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The Burma Army and Its Language of Aggression

By Burma Partnership  •  January 21, 2014

MYANMAR-refer-articleLarge-v3Mixed messages on the peace process came out this week as the government proposed for the first time to commit a substantial amount of money into the peace process. Yet the Commander-in-Chief of the Armed Forces Senior General Min Aung Hlaing’s inflammatory comments on the indestructibility of the Burma Army and blaming the conflict on the country’s ethnic armed groups expose the attitudes of the country’s most powerful institution. Meanwhile, a second round of formal talks between ethnic armed groups and the government’s Union Peace Working Committee on the nationwide ceasefire accord have been postponed until February as ethnic representatives further discuss the accord.

A local newspaper, True News, published comments made by Senior General Min Aung Hlaing at a briefing to officers in Naypyidaw in November 2013. The language of peace and reconciliation was conspicuously absent in his address, “We made peace agreements, but that doesn’t mean we are afraid to fight. We are afraid of no one. There is no insurgent group we cannot fight or dare not to fight.” The Burma Army chief also states that he intends to follow the path laid down by Senior General Than Shwe, the former head of the military junta that suffocated and terrorized Burma from 1988 to 2011. Burma’s underdevelopment, he adds, is “because of internal insurgents who caused conflict in the country.”

Such comments are certainly food for thought for the ethnic armed groups who are locked in discussions regarding a proposed nationwide ceasefire accord that the government wants to be signed with great fanfare in Naypyidaw. The government, however, is negotiating this accord without the support of the Burma Army, whose mind-set is evidently stuck in confrontational mode. Despite the acclaim attributed towards President Thein Sein’s government’s attempts at peace and the tentative ceasefires signed, troops continue to behave as if nothing has changed, thus highlighting the lack of control by the government over the Burma Army. Attacks in Kachin State have been ongoing since June 2011; the Free Burma Rangers explained how two Karen villages as well as their medical team were fired upon by the Burma Army last month.

Disturbingly, the Burma Army continues to use rape as a weapon of war. A report released by Women’s League of Burma highlights 100 cases of reported rape since Burma began its reform process in 2010. The real figure, however, is likely to be much greater given the difficulties of documentation, the fear of retribution and social stigma associated with admitting these violations, as well as the lack of an independent and competent judicial system for effective means of redress and access to justice. These are not just isolated cases. As the report points out, “their widespread and systematic nature indicates a structural pattern: rape is still used as an instrument of war and oppression.” It is with impunity that the Burma Army commits these horrific acts. The 2008 Constitution provides that soldiers are immune from prosecution in civilian courts, instead relying on military tribunals which are ultimately controlled by Min Aung Hlaing himself, thus undermining accountability and perpetuating impunity.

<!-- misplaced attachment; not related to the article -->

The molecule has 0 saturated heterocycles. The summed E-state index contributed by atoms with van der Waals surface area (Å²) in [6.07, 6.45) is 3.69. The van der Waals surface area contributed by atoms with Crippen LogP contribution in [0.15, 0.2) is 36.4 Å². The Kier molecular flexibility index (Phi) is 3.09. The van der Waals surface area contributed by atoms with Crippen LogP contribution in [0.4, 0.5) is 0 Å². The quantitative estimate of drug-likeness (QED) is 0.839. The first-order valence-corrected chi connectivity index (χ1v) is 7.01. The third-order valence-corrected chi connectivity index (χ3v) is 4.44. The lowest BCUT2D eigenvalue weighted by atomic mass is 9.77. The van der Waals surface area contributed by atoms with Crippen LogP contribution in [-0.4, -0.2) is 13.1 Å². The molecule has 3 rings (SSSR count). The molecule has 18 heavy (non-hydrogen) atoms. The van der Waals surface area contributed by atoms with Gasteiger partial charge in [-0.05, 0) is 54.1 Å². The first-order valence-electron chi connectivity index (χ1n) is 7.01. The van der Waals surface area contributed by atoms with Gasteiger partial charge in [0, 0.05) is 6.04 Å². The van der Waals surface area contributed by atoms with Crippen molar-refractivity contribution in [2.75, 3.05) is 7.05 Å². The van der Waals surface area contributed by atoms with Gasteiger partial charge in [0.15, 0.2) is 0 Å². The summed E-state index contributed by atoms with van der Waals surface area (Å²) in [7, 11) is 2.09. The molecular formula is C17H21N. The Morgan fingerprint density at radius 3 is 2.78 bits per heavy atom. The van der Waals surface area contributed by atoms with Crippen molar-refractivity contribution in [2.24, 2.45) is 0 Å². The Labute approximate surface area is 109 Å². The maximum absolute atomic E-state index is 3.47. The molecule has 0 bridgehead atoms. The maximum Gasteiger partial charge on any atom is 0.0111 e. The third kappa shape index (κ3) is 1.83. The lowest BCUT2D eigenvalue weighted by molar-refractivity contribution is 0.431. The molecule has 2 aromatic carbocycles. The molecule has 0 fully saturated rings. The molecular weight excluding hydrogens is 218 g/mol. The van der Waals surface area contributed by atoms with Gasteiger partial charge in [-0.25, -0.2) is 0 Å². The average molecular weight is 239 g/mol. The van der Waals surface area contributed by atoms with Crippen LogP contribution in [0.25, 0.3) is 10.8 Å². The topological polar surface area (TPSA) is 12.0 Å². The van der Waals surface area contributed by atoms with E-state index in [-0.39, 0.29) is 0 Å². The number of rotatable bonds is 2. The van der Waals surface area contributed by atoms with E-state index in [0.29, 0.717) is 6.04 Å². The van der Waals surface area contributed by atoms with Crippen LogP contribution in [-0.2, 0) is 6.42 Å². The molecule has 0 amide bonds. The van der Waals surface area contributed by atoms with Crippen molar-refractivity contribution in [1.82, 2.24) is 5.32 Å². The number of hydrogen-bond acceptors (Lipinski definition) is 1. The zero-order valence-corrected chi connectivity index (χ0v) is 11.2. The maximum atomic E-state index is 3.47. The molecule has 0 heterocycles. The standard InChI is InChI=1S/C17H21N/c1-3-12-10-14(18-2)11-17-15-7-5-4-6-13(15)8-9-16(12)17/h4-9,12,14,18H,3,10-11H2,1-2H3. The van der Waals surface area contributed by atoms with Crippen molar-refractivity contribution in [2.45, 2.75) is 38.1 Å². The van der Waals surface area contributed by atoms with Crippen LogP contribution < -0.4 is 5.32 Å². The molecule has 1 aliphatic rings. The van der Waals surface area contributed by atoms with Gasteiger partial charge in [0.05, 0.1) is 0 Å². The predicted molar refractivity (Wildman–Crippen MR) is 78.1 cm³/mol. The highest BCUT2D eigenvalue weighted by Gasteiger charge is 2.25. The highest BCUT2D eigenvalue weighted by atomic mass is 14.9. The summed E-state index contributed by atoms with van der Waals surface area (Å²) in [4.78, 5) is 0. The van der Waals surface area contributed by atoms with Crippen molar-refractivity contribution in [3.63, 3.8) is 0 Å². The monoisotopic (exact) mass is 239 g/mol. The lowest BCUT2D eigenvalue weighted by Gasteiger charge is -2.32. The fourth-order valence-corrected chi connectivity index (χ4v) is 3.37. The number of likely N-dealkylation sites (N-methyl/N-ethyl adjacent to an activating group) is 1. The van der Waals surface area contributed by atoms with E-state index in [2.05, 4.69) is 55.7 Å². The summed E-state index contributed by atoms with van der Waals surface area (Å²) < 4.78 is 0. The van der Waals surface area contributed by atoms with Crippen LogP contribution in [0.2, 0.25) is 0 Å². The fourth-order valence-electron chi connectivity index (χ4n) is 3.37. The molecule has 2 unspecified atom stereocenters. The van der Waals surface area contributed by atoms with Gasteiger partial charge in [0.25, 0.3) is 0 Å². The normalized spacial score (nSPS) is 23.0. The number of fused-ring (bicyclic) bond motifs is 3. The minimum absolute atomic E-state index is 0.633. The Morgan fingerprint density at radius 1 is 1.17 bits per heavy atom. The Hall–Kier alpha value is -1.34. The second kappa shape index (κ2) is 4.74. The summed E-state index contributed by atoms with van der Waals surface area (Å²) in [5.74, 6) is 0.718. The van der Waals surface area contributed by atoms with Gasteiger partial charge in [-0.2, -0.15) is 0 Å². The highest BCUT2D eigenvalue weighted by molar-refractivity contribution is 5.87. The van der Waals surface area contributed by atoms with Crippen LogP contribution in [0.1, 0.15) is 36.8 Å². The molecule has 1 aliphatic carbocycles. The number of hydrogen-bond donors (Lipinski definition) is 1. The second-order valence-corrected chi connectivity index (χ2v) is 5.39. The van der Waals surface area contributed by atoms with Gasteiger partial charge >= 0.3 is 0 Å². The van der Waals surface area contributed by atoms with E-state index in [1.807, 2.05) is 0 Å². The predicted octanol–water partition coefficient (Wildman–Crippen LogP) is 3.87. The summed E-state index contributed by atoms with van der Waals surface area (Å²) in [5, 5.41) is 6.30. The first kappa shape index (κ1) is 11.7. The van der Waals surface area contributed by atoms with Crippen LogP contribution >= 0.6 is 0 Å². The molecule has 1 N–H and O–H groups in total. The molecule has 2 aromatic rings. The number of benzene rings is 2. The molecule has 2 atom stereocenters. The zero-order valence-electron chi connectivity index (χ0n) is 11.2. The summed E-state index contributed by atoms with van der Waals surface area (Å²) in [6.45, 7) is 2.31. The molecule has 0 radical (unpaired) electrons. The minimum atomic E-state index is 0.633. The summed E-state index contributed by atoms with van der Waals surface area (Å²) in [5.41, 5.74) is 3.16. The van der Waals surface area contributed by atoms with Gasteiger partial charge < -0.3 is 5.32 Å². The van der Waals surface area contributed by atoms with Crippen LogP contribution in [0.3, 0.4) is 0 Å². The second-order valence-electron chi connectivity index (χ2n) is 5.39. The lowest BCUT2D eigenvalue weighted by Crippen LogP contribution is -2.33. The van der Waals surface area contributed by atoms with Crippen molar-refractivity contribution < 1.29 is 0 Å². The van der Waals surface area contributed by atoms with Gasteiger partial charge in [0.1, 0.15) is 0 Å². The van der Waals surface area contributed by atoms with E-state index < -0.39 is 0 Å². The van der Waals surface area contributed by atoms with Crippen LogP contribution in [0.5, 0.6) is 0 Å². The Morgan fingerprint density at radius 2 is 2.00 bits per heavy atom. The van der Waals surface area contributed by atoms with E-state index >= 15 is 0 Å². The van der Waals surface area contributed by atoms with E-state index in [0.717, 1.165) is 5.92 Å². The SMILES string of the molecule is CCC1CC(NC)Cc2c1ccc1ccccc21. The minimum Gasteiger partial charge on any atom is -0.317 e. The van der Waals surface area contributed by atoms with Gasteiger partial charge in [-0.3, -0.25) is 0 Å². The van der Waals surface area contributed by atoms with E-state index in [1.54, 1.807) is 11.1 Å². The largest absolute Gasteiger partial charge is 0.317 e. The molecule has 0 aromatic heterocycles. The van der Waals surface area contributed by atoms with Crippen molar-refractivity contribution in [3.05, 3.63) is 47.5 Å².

Yet moves towards amending the 2008 Constitution which institutionalizes the Burma Army’s immunity and dominant role in the political landscape of Burma are shunned. Daw Aung San Kyi revealed how she has still not met with Min Aung Hlaing, whom she has wished to discuss constitutional reform with, since she was released from house arrest.

While the government has requested around US$7 million for peace process efforts, the first time a substantial amount has been requested, such reconciliation efforts need to have the military on-board. It is the Burma Army that is continuing to attack ethnic armed groups and commit appalling human rights abuses such as mass rape. Money thrown at the process, whether from the government or overseas donors such as the US$96 million pledged by Japan last week to improve infrastructure in conflict-affected areas, can be helpful if there is a conducive environment where trust and confidence has been built, but it can contribute to the expansion of the Burma Army’s presence in the ethnic areas and thus in turn contribute to an increase of human rights abuses. Root causes of the conflict, such as the denial of ethnic people’s autonomy and right to self-determination, resource management, and pervasive human rights abuses committed by the Burma Army need to be addressed, not least by amending the 2008 Constitution as soon as possible. Boasting of the power of the Burma Army and blaming the ethnic armed groups for the country’s problems is not a step in the right direction, no matter how much President Thein Sein talks peace.

It is imperative that peace talks include the Burma Army, as they are still a major obstacle in finding a solution. These peace talks must address the power of the military and political grievances of ethnic nationalities in order to find a political solution. International donors must also see these talks as the key to achieving a long lasting peace, and aid and development money must not be seen as a solution to the protracted conflicts that Burma’s ethnic nationalities have suffered from for so many decades.

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This post is in: Blog, Peace and National Reconciliation

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